Caretenders’ site closings to cause 4Q99 $1 million charge

By MEREDITH BONNER

HHBR Editor

Caretenders (Louisville, KY) has closed and sold home care operations at two sites, and the company said it expects to take a charge of nearly $1 million in 4Q98 because of the closings.

The two sites, Caretenders’ Richmond, VA, nursing operations and its home medical equipment operations in Boston generated revenues of $1.2 million and $3.7 million, respectively, in 3Q98. Caretenders also said the two sites contributed pre-tax losses of $244,000 and $476,000, respectively.

The company’s chairman/CEO, William Yarmuth, said Caretenders will continue to focus its home health business on operating under the Interim Payment System (IPS). "We still see room for improvement in most of our markets," he said. "The positive effects of our restructuring actions have improved our operating results from the prior quarter."

Caretenders responded to the recent Medicare reimbursement cuts in July when the company laid off 150 employees as part of a restructuring designed to save $7 million a year.

In 3Q98 ended Dec. 31, Caretenders’ revenues rose to $24.8 million from 3Q97 revenues of $23.4 million, an increase of 5.9%. The company recorded a net income of $1.1 million, 34 cents per share, compared to net income in 3Q97 of $410,404, 13 cents per share. This net income, Caretenders said, included a one-time gain from settlement of litigation with Columbia/HCA Healthcare (Nashville, TN) of $793,000. The lower operating results were principally due to the impact of IPS for Medicare home health services, officials said.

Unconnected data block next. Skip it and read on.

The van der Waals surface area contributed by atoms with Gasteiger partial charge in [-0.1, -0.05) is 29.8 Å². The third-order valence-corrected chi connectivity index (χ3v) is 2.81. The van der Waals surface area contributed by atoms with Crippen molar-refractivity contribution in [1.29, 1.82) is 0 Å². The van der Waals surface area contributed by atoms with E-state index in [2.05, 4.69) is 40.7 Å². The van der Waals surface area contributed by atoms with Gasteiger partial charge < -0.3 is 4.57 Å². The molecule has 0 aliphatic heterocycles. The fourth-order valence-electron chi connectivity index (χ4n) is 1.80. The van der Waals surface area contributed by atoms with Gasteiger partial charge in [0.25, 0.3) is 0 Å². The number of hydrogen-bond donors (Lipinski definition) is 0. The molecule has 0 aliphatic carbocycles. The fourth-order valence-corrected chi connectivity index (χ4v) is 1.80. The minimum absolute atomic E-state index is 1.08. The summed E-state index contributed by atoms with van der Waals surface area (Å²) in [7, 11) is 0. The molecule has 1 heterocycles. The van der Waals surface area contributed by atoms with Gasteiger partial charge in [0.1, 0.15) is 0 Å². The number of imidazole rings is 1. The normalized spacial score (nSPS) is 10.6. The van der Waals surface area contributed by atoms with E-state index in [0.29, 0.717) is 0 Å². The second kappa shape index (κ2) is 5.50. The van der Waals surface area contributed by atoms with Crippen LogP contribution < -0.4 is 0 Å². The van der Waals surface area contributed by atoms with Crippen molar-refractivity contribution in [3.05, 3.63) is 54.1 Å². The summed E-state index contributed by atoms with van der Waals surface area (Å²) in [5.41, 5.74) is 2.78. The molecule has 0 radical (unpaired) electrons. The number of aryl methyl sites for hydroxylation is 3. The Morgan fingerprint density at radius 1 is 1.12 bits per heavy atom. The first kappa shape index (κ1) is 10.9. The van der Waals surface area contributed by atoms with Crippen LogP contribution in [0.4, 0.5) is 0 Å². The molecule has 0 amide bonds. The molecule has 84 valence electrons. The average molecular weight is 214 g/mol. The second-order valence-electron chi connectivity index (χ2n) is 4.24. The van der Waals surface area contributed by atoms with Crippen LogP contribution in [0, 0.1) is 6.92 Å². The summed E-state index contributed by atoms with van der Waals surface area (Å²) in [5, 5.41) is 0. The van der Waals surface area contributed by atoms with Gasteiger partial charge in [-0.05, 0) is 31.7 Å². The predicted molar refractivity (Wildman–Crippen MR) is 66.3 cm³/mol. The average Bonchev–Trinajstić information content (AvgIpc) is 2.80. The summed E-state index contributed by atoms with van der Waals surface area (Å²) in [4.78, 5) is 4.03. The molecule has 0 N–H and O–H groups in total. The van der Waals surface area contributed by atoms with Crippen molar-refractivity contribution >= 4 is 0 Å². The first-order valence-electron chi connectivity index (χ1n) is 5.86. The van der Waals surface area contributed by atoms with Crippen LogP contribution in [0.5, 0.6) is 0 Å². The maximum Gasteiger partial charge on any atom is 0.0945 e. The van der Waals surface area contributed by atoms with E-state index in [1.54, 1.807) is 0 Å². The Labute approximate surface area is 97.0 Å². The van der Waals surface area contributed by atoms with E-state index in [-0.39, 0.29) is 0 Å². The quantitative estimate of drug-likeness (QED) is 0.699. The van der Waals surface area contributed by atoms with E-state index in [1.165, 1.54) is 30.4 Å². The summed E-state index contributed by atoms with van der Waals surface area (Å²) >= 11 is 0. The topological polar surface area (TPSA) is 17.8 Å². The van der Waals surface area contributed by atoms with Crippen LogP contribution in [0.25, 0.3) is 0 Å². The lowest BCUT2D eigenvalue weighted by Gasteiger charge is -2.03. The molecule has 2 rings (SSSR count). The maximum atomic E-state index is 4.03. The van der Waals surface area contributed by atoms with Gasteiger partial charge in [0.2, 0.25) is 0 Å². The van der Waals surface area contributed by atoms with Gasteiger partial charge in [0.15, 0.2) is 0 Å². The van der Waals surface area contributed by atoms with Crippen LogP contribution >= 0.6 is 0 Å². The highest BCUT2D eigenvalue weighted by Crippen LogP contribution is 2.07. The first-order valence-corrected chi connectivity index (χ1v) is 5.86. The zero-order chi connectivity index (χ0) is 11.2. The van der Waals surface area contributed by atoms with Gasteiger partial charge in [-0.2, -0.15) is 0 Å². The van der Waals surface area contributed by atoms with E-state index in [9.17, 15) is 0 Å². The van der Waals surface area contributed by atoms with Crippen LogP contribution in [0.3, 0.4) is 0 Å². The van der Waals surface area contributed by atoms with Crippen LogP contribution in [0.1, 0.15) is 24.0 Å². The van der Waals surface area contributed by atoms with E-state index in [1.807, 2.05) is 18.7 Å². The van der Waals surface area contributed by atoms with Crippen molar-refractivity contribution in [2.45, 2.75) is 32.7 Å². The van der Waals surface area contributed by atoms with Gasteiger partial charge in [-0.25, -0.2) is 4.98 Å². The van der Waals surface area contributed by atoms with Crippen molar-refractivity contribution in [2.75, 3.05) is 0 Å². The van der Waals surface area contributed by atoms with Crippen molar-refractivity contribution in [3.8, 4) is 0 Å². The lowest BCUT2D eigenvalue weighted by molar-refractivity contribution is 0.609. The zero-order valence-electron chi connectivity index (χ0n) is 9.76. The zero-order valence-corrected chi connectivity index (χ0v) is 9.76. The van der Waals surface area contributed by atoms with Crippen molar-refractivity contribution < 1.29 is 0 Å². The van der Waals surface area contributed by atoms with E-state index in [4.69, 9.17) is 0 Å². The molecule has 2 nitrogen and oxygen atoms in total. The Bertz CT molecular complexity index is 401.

CFO Steve Guenthner told The Courier-Journal of Louisville, KY, that much of the current improvement is due to increased sales in the company’s adult day care operations, which are not subject to the Medicare cuts that have hurt the rest of the business.

Caretenders also said it has been notified by Nasdaq that it does not meet the minimum public float requirement of $5 million. Caretenders is scheduled for a hearing concerning listing qualifications for the National Nasdaq market system. If Caretenders is unable to meet the requirements of Nasdaq, the company said, its stock would move from the National market system to the Nasdaq SmallCap Market.

Over the last several months, Yarmuth said, the company has been focused on operating under the new reimbursement system.

"We continue to believe that home healthcare is a vital piece of the health system in this country. Furthermore, we believe that our adult day care operations serve as a model for a new way to address the needs of the senior population," he said. "Our goal will continue to be to offer the quality services we think are necessary to allow seniors to remain outside of institutionalized care for as long as possible."